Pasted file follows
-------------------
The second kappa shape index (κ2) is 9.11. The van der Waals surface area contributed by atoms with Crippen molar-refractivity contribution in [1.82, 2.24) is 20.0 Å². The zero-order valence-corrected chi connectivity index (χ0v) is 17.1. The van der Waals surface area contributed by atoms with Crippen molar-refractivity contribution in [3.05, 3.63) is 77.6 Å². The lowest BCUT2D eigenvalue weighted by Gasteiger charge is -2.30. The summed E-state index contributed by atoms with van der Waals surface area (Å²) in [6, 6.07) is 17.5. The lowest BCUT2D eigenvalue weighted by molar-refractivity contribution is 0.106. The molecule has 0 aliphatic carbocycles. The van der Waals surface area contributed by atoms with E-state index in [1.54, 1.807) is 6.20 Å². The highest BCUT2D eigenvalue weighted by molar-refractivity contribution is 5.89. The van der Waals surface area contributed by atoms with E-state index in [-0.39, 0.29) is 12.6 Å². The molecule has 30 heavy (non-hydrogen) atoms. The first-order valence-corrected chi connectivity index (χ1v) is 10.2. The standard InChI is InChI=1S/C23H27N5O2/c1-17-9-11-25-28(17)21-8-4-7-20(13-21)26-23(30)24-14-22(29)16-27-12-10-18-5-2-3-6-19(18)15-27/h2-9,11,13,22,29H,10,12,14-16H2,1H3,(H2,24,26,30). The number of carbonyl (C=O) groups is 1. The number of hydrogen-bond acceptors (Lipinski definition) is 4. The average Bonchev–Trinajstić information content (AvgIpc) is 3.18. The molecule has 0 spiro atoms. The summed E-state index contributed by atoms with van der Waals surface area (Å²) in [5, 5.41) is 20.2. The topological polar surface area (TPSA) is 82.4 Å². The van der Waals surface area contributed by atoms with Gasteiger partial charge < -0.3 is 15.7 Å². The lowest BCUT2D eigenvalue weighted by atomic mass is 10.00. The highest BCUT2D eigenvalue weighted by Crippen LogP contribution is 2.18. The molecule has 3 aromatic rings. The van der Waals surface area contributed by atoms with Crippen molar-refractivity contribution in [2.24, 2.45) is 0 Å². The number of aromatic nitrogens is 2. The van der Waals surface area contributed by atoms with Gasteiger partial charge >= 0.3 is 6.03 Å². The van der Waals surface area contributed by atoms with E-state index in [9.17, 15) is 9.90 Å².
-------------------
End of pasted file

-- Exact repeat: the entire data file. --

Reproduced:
The second kappa shape index (κ2) is 9.11. The van der Waals surface area contributed by atoms with Crippen molar-refractivity contribution in [1.82, 2.24) is 20.0 Å². The zero-order valence-corrected chi connectivity index (χ0v) is 17.1. The van der Waals surface area contributed by atoms with Crippen molar-refractivity contribution in [3.05, 3.63) is 77.6 Å². The lowest BCUT2D eigenvalue weighted by Gasteiger charge is -2.30. The summed E-state index contributed by atoms with van der Waals surface area (Å²) in [6, 6.07) is 17.5. The lowest BCUT2D eigenvalue weighted by molar-refractivity contribution is 0.106. The molecule has 0 aliphatic carbocycles. The van der Waals surface area contributed by atoms with E-state index in [1.54, 1.807) is 6.20 Å². The highest BCUT2D eigenvalue weighted by molar-refractivity contribution is 5.89. The van der Waals surface area contributed by atoms with E-state index in [-0.39, 0.29) is 12.6 Å². The molecule has 30 heavy (non-hydrogen) atoms. The first-order valence-corrected chi connectivity index (χ1v) is 10.2. The standard InChI is InChI=1S/C23H27N5O2/c1-17-9-11-25-28(17)21-8-4-7-20(13-21)26-23(30)24-14-22(29)16-27-12-10-18-5-2-3-6-19(18)15-27/h2-9,11,13,22,29H,10,12,14-16H2,1H3,(H2,24,26,30). The number of carbonyl (C=O) groups is 1. The number of hydrogen-bond acceptors (Lipinski definition) is 4. The average Bonchev–Trinajstić information content (AvgIpc) is 3.18. The molecule has 0 spiro atoms. The summed E-state index contributed by atoms with van der Waals surface area (Å²) in [5, 5.41) is 20.2. The topological polar surface area (TPSA) is 82.4 Å². The van der Waals surface area contributed by atoms with Gasteiger partial charge < -0.3 is 15.7 Å². The lowest BCUT2D eigenvalue weighted by atomic mass is 10.00. The highest BCUT2D eigenvalue weighted by Crippen LogP contribution is 2.18. The molecule has 3 aromatic rings. The van der Waals surface area contributed by atoms with Crippen molar-refractivity contribution in [2.24, 2.45) is 0 Å². The number of aromatic nitrogens is 2. The van der Waals surface area contributed by atoms with Gasteiger partial charge >= 0.3 is 6.03 Å². The van der Waals surface area contributed by atoms with E-state index in [9.17, 15) is 9.90 Å².